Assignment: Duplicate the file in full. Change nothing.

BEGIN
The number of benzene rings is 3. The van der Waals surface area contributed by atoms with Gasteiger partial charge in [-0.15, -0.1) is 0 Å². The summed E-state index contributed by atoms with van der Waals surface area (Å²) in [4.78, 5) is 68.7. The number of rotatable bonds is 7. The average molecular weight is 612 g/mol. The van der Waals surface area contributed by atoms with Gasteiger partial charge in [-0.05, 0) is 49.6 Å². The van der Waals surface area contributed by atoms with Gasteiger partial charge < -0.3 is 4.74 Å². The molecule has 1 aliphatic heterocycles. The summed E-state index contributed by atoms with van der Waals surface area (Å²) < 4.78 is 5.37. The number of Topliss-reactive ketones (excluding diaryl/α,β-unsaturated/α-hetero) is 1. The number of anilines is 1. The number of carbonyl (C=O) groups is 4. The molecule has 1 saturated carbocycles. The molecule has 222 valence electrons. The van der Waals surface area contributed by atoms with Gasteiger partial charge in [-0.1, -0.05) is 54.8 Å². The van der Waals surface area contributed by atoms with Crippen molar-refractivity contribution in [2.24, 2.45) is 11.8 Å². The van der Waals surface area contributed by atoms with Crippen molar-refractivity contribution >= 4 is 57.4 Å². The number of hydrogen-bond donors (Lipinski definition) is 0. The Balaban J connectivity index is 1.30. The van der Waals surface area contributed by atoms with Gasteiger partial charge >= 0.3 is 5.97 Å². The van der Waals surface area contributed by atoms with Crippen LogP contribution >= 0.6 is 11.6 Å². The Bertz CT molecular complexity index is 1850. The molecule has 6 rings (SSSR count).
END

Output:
The number of benzene rings is 3. The van der Waals surface area contributed by atoms with Gasteiger partial charge in [-0.15, -0.1) is 0 Å². The summed E-state index contributed by atoms with van der Waals surface area (Å²) in [4.78, 5) is 68.7. The number of rotatable bonds is 7. The average molecular weight is 612 g/mol. The van der Waals surface area contributed by atoms with Gasteiger partial charge in [-0.05, 0) is 49.6 Å². The van der Waals surface area contributed by atoms with Gasteiger partial charge < -0.3 is 4.74 Å². The molecule has 1 aliphatic heterocycles. The summed E-state index contributed by atoms with van der Waals surface area (Å²) < 4.78 is 5.37. The number of Topliss-reactive ketones (excluding diaryl/α,β-unsaturated/α-hetero) is 1. The number of anilines is 1. The number of carbonyl (C=O) groups is 4. The molecule has 1 saturated carbocycles. The molecule has 222 valence electrons. The van der Waals surface area contributed by atoms with Gasteiger partial charge in [-0.1, -0.05) is 54.8 Å². The van der Waals surface area contributed by atoms with Crippen molar-refractivity contribution in [2.24, 2.45) is 11.8 Å². The van der Waals surface area contributed by atoms with Crippen molar-refractivity contribution >= 4 is 57.4 Å². The number of hydrogen-bond donors (Lipinski definition) is 0. The Balaban J connectivity index is 1.30. The van der Waals surface area contributed by atoms with Gasteiger partial charge >= 0.3 is 5.97 Å². The van der Waals surface area contributed by atoms with Crippen LogP contribution >= 0.6 is 11.6 Å². The Bertz CT molecular complexity index is 1850. The molecule has 6 rings (SSSR count).